Chapter 3. Coastal Tamaulipas
© Bert & Shari Frenz, 2001 All rights reserved.
(Shari) Going out is much easier than coming in. Glorian takes the first five out to the staging area. When the second group is lined up at the gate, I start the car and drive them to the staging area. About 15 minutes later, Bert brings the last four. We are on our way. The country road with good surface traverses land that is relatively flat, planted with mostly sugarcane. We only have 92 miles to drive and we easily make it to the outskirts of Tampico by noon. We are parked in a big field that is spacious when compared to our previous night's campground. The weather has turned bright, sunny and warm and the birders don their binoculars and head for the marsh at the end of the road. I gather everyone's money and pay the attendant. At 2 PM Bert and I reconnoiter the path we will take in the morning. We try two routes and on the second we get lost in the terrible traffic of Tampico. We decide the first route is better, even if it may be longer. It takes us three hours to do this and we arrive back to find that everyone has placed chairs around an empty circle waiting for our travel meeting. Another caravan company has also pulled in and Scotty and Bert talk to their wagon master. After learning they intend to depart the same time as we do, we push our time back 30 minutes to 6:30AM. It will be a little dark yet, but the road is pretty easy to follow. Just as I am about to reheat our chicken and grab a well-deserved glass of wine, the manager of the park knocks on our door. It seems we were not charged enough. I show him our receipt and our contract but it does not seem to make any difference. This is three for three on parks that want more money after naming a price. It is so frustrating! I do not want to go around to everyone and gather up more money. Finally after much hand motions and repeating the same words to each other that neither one of us understand, we reach a compromise: I can pay him the difference when I come back in March. I am exhausted and although it is only 7 PM, I am ready for bed.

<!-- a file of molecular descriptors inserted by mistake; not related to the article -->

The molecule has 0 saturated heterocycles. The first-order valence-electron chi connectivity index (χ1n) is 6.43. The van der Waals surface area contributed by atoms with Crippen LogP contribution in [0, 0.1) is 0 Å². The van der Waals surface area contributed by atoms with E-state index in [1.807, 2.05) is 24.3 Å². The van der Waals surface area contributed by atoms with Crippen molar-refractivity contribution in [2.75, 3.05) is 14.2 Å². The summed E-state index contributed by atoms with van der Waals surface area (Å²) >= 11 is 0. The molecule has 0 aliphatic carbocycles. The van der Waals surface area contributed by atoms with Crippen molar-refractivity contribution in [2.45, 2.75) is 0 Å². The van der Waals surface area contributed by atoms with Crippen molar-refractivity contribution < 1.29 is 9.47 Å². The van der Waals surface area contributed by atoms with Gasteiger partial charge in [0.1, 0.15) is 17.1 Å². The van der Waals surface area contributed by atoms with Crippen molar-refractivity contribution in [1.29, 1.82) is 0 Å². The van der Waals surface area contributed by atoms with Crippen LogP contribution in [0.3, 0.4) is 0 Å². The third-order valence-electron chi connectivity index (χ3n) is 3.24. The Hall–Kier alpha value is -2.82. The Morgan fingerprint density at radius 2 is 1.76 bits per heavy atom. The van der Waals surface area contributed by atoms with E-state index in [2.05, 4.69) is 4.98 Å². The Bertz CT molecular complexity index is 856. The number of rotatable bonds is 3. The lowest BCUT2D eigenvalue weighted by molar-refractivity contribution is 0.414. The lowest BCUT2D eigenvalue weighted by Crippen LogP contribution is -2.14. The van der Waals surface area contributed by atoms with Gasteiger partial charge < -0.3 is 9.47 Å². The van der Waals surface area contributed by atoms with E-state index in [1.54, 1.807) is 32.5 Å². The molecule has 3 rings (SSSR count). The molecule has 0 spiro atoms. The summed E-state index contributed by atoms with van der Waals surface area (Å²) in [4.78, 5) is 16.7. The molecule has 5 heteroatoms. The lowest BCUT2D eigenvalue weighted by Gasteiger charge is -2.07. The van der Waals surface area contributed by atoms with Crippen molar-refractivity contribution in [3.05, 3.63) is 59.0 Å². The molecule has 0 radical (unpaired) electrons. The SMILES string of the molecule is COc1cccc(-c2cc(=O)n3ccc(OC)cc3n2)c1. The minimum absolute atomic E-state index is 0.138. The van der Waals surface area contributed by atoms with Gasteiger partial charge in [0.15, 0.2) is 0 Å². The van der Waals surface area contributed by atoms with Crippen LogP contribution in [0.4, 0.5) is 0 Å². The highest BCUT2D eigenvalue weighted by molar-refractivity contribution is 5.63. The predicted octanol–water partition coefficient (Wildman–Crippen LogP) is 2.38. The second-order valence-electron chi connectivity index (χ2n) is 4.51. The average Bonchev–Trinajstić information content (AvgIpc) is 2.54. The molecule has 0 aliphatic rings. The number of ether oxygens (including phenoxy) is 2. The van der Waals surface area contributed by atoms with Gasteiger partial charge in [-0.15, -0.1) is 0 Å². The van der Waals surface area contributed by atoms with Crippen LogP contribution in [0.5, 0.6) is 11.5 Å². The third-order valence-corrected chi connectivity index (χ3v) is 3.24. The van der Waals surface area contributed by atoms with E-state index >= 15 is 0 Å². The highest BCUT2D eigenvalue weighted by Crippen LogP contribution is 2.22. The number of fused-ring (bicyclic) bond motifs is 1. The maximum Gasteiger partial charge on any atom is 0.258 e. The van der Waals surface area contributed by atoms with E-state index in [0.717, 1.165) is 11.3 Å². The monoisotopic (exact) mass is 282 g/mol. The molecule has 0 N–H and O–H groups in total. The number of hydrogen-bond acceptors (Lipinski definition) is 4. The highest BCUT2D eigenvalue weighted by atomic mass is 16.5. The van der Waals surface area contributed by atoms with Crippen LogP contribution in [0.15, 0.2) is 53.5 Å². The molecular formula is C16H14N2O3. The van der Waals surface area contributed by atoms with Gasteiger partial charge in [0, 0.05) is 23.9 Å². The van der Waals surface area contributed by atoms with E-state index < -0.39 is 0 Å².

(Bert) Travel from Ciudad Mante to Tampico is uneventful this morning. The roads are good and often 4-lane. Our campsite is a flat grassy field adjacent to a marsh, elevation 136 ft. on my GPS. In fact, it seems the city of Tampico is an island in a continuous marsh. Waterways are all along the side of the city we visit this afternoon by car. If this environment were transplanted to Florida, it would be resplendent in luxury hotels, condominiums and expensive homes, all with access to the waterways. Instead, a huge garbage dump creeps to the edge of the marsh, pushing ever forward. Close by, desperately poor people live in a ramshackle village built of discarded scrap: poverty and trash in the midst of the environmental beauty of the marsh. But poverty is also in the midst of wealth, reflected in the more luxurious homes at higher elevation and in the myriad businesses operating in the city. We turn into the bustling city and travel its congested streets, trying to find an alternate exit for tomorrow's departure. Ford, Nissan, Walmart, Sam's, Burger King line the streets along with thousands of people moving by foot, bicycle, auto and bus. After two and a half hours of congestion, we give up on the alternate route and decide to stick to the first route we explored. At a 5 PM travel meeting we announce tomorrow's plans. But before we get started, Sid, a non-birder, hands me a note about a bird he and others saw in the marsh. Teasingly, he challenges me to the same test I gave the group on our first birding workshop: to identify a species from a few field notes. With 54 eyes starring at me, I puzzle over the notes for a minute and come up with a guess. They add another field mark: the bird is about 2 ft. tall. I tell them I'll look at the notes tonight. See if you can discern the bird they found from these notes: "long bill, straight bill, long legs, long thickish neck, front rusty vert stripes, back neck - horizontal stripes, freezes, back black vertical streaks, white eye line."